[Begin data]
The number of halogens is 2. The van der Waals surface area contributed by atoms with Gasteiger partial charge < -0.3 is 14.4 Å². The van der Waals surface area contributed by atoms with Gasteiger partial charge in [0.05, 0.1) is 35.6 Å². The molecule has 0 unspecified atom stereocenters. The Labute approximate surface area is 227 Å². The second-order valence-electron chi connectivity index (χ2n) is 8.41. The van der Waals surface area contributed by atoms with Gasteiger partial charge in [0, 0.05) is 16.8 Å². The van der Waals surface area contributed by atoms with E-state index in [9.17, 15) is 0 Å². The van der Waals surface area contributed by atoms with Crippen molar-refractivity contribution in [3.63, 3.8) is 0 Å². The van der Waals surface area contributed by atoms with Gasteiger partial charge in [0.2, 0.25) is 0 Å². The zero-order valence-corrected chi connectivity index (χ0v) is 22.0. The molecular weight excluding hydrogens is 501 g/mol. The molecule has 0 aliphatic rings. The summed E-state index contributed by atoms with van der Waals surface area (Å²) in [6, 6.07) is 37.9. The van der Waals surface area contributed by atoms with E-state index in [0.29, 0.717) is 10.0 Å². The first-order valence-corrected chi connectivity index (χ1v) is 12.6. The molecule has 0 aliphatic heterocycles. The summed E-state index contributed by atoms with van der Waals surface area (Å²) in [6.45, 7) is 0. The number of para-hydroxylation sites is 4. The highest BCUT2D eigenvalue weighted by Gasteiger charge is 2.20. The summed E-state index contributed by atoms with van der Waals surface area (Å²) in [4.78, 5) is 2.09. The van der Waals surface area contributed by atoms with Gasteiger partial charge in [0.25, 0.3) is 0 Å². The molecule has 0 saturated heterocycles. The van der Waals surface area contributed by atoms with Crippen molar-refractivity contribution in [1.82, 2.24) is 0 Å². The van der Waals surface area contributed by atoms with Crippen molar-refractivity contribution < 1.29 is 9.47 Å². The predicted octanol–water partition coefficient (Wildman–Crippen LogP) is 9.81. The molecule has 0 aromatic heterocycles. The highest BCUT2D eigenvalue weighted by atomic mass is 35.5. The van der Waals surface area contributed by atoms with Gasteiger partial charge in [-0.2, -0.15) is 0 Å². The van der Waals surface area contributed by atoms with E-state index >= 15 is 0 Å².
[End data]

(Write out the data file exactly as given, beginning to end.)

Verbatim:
The number of halogens is 2. The van der Waals surface area contributed by atoms with Gasteiger partial charge < -0.3 is 14.4 Å². The van der Waals surface area contributed by atoms with Gasteiger partial charge in [0.05, 0.1) is 35.6 Å². The molecule has 0 unspecified atom stereocenters. The Labute approximate surface area is 227 Å². The second-order valence-electron chi connectivity index (χ2n) is 8.41. The van der Waals surface area contributed by atoms with Gasteiger partial charge in [0, 0.05) is 16.8 Å². The van der Waals surface area contributed by atoms with E-state index in [9.17, 15) is 0 Å². The van der Waals surface area contributed by atoms with Crippen molar-refractivity contribution in [3.63, 3.8) is 0 Å². The van der Waals surface area contributed by atoms with Gasteiger partial charge in [0.2, 0.25) is 0 Å². The zero-order valence-corrected chi connectivity index (χ0v) is 22.0. The molecular weight excluding hydrogens is 501 g/mol. The molecule has 0 aliphatic rings. The summed E-state index contributed by atoms with van der Waals surface area (Å²) in [6, 6.07) is 37.9. The van der Waals surface area contributed by atoms with E-state index in [0.29, 0.717) is 10.0 Å². The first-order valence-corrected chi connectivity index (χ1v) is 12.6. The molecule has 0 aliphatic heterocycles. The summed E-state index contributed by atoms with van der Waals surface area (Å²) in [6.45, 7) is 0. The number of para-hydroxylation sites is 4. The highest BCUT2D eigenvalue weighted by Gasteiger charge is 2.20. The summed E-state index contributed by atoms with van der Waals surface area (Å²) in [4.78, 5) is 2.09. The van der Waals surface area contributed by atoms with Gasteiger partial charge in [0.25, 0.3) is 0 Å². The molecule has 0 saturated heterocycles. The van der Waals surface area contributed by atoms with Crippen molar-refractivity contribution in [1.82, 2.24) is 0 Å². The van der Waals surface area contributed by atoms with Crippen molar-refractivity contribution < 1.29 is 9.47 Å². The predicted octanol–water partition coefficient (Wildman–Crippen LogP) is 9.81. The molecule has 0 aromatic heterocycles. The highest BCUT2D eigenvalue weighted by atomic mass is 35.5. The van der Waals surface area contributed by atoms with Gasteiger partial charge in [-0.2, -0.15) is 0 Å². The van der Waals surface area contributed by atoms with E-state index >= 15 is 0 Å².